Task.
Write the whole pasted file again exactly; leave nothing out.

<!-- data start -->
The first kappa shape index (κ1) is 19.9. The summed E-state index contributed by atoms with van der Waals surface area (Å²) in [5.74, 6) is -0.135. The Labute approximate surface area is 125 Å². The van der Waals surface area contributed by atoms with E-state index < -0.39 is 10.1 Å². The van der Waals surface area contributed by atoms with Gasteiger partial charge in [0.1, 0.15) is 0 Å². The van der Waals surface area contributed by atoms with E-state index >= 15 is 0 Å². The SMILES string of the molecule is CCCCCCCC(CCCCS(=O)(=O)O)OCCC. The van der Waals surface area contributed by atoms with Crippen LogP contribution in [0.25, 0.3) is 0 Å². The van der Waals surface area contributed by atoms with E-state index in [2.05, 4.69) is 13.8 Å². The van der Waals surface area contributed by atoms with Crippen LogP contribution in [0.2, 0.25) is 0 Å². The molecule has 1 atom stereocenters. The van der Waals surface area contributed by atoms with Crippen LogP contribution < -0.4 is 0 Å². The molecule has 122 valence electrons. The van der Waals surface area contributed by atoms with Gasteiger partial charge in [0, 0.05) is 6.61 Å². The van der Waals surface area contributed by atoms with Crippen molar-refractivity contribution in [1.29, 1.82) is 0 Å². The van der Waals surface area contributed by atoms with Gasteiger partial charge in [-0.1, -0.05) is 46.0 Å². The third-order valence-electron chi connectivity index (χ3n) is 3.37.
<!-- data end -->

The first kappa shape index (κ1) is 19.9. The summed E-state index contributed by atoms with van der Waals surface area (Å²) in [5.74, 6) is -0.135. The Labute approximate surface area is 125 Å². The van der Waals surface area contributed by atoms with E-state index < -0.39 is 10.1 Å². The van der Waals surface area contributed by atoms with Gasteiger partial charge in [0.1, 0.15) is 0 Å². The van der Waals surface area contributed by atoms with E-state index >= 15 is 0 Å². The SMILES string of the molecule is CCCCCCCC(CCCCS(=O)(=O)O)OCCC. The van der Waals surface area contributed by atoms with Crippen LogP contribution in [0.25, 0.3) is 0 Å². The van der Waals surface area contributed by atoms with E-state index in [2.05, 4.69) is 13.8 Å². The van der Waals surface area contributed by atoms with Crippen LogP contribution in [0.2, 0.25) is 0 Å². The molecule has 1 atom stereocenters. The van der Waals surface area contributed by atoms with Crippen LogP contribution < -0.4 is 0 Å². The molecule has 122 valence electrons. The van der Waals surface area contributed by atoms with Gasteiger partial charge in [0, 0.05) is 6.61 Å². The van der Waals surface area contributed by atoms with Crippen molar-refractivity contribution in [1.29, 1.82) is 0 Å². The van der Waals surface area contributed by atoms with Gasteiger partial charge in [-0.1, -0.05) is 46.0 Å². The third-order valence-electron chi connectivity index (χ3n) is 3.37.